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diegor82

OpenGL Questions about RenderToTexture with D3DFMT_R32F

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Hi all, I am new of DirectX, I need to store the Depth Buffer in a texture and I have some questions about that. With OpenGL I would use the extension GL_SGIX_depth_texture. With DirectX the fastest way I can see is to set a D3DFMT_R32F texture as render target and draw the depth as a monochromatic color. The alternative is to lock the surface... but this is time expensive, I guess. 1. Is this the best way? [I think that it's not so efficient because at the end of the drawing, the color buffer has the same content of the depth buffer. The color buffer is just 8-bit more accurate...] When I draw onto the D3DFMT_R32F texture, I use a pixel shader: float4 PixelShader(...):Color { float4 result; result.x = 1.5; //this is the only channel that goes to the render target result.yzw = 0.0; //not important return result; } 2.Is it right that just the x component will be written to the render target? Suppose that the alpha test is enabled, then how looks my PixelShader like, to profit from this? float4 PixelShader(...):Color { float4 result; result.x = 1.5; //this is the only channel that goes to the render target result.a = 0.2; // alpha value } (suppose that the alpha test kills all fragments with alpha<0.5) I have noticed that this pixelshader ignores the alpha test, hence the pixel is written 3.Is it right that when : - the render target is D3DFMT_R32F - the alpha test is enabled - and the pixel alpha content is assigned by a HLSL pixel shader happens that the alpha test is ignored? Thank you, Diego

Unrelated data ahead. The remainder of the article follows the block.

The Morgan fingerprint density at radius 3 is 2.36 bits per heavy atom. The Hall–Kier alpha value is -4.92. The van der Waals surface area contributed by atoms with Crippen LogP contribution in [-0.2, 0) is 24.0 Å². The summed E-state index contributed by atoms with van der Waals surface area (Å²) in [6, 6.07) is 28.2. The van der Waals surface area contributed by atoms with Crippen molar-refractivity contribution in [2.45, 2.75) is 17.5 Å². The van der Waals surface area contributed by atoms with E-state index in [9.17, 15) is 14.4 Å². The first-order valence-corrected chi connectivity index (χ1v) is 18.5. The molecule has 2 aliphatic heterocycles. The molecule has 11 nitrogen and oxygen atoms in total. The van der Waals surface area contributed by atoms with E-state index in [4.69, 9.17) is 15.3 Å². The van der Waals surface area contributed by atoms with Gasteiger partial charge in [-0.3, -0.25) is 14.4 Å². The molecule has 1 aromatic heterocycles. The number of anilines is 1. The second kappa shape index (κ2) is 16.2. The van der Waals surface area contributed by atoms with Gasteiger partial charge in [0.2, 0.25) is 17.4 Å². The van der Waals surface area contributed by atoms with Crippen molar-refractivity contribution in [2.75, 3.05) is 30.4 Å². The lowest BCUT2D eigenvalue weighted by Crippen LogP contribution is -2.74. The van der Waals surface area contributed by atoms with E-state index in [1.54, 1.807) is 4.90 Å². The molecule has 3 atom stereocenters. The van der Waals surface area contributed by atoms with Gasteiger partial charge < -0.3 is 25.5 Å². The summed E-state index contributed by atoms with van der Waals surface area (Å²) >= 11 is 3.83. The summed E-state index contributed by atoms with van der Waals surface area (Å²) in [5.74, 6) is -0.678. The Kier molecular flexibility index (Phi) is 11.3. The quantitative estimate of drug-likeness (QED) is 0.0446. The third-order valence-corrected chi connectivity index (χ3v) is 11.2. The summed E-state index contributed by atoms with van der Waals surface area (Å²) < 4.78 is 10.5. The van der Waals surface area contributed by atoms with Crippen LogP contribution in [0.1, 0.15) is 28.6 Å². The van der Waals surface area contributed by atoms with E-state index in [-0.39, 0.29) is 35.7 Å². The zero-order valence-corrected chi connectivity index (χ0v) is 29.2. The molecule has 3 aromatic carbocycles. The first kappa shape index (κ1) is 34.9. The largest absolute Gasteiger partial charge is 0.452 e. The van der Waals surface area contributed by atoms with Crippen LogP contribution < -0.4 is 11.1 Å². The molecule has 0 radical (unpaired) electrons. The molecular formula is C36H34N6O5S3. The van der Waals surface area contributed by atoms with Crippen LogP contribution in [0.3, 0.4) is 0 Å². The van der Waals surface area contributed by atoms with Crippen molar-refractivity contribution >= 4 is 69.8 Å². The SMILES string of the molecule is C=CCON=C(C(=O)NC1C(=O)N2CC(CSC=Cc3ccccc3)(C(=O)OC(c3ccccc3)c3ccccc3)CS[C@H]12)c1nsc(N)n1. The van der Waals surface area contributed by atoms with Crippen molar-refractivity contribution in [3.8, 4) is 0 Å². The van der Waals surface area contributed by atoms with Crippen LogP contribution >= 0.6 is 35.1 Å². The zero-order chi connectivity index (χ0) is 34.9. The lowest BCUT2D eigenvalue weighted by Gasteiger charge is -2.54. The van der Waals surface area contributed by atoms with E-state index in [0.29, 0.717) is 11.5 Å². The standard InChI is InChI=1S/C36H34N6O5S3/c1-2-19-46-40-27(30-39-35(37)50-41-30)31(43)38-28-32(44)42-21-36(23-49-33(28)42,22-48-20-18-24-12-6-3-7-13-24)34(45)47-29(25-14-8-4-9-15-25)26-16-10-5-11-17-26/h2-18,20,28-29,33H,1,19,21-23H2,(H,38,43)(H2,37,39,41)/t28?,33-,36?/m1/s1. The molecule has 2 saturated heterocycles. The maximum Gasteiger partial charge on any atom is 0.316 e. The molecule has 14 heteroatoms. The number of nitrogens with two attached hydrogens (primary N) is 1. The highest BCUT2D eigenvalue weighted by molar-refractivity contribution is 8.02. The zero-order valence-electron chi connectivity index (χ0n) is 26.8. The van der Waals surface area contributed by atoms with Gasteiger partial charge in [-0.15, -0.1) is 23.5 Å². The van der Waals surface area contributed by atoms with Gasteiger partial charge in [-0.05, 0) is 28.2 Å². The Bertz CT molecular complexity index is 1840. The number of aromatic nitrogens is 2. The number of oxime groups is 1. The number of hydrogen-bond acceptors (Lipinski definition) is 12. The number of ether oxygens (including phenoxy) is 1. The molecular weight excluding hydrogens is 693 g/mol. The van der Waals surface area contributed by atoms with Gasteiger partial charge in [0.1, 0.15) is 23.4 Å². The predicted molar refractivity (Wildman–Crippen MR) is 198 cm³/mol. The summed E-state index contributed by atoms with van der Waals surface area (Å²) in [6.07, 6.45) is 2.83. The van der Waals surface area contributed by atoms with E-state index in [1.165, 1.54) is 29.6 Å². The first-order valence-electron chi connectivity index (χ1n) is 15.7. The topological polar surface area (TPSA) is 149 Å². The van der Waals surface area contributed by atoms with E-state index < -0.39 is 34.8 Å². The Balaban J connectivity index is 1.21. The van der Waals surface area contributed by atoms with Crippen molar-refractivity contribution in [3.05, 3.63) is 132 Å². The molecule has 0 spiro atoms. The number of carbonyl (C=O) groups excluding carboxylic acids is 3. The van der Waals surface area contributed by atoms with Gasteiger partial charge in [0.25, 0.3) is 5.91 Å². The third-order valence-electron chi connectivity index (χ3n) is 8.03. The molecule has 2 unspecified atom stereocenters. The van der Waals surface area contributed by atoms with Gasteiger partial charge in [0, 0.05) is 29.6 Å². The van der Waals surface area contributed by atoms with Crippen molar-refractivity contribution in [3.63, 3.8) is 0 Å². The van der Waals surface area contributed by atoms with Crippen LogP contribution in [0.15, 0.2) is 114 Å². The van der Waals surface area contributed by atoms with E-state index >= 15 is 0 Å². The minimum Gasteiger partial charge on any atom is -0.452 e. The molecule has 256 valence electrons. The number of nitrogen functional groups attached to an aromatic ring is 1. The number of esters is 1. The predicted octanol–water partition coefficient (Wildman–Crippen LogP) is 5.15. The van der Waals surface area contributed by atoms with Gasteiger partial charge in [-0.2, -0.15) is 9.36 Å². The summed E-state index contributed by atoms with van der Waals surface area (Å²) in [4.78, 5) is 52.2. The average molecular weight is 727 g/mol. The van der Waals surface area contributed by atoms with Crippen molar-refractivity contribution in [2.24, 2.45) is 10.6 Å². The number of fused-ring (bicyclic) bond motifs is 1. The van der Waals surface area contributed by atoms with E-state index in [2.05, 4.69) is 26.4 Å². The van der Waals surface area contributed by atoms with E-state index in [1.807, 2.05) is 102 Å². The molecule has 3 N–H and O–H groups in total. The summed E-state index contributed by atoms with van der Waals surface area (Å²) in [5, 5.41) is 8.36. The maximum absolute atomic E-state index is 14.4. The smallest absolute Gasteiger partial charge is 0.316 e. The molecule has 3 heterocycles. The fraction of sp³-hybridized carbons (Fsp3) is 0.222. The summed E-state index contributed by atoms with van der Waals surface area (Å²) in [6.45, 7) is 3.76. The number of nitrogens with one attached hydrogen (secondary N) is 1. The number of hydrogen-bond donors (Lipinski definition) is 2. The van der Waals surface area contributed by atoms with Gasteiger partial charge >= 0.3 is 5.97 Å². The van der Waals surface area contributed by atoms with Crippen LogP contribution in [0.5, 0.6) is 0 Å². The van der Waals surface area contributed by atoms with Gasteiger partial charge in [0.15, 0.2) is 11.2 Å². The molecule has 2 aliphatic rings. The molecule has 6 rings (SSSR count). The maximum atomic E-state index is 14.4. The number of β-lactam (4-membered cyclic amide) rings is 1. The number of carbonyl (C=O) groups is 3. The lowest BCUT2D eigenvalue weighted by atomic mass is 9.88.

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You are correct in that if you need to store the depth buffer in a texture, the best way to do it is to use a D3DFMT_R32F texture. As the format indicates, you're storing data in the red channel. So when you output the result from the pixel shader, only the red/x component will be stored.

As far as alpha blending goes, it is dependent on the particular video card you have. Not all video cards support alpha blending on floating point render targets. In fact, I believe that the only card to do so at this time is the Nvidia GeForce 6xxx series. You'll need to check the caps bits on your card to see if alpha blending on floating point render targets is supported.

neneboricua

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Quote:
Original post by diegor82
Thank you,
So it should be an hardware problem, but why does it works using OpenGL?

Diego

It might not necessarily be a hardware problem. It could be that the hardware physically supports it to a certain degree, but not in the particular way that the DirectX standard wants it to. That may be the reason why the functionality isn't exposed via DirectX.

In OpenGL, all of this is done through vender-specific extensions, which don't have to adhere to any standard at all. Each vendor is free to make their extension behave in any way they want. Extensions from different vendors that conceptually do the same thing won't necessarily go about it the same way and may produce slightly different results.

neneboricua

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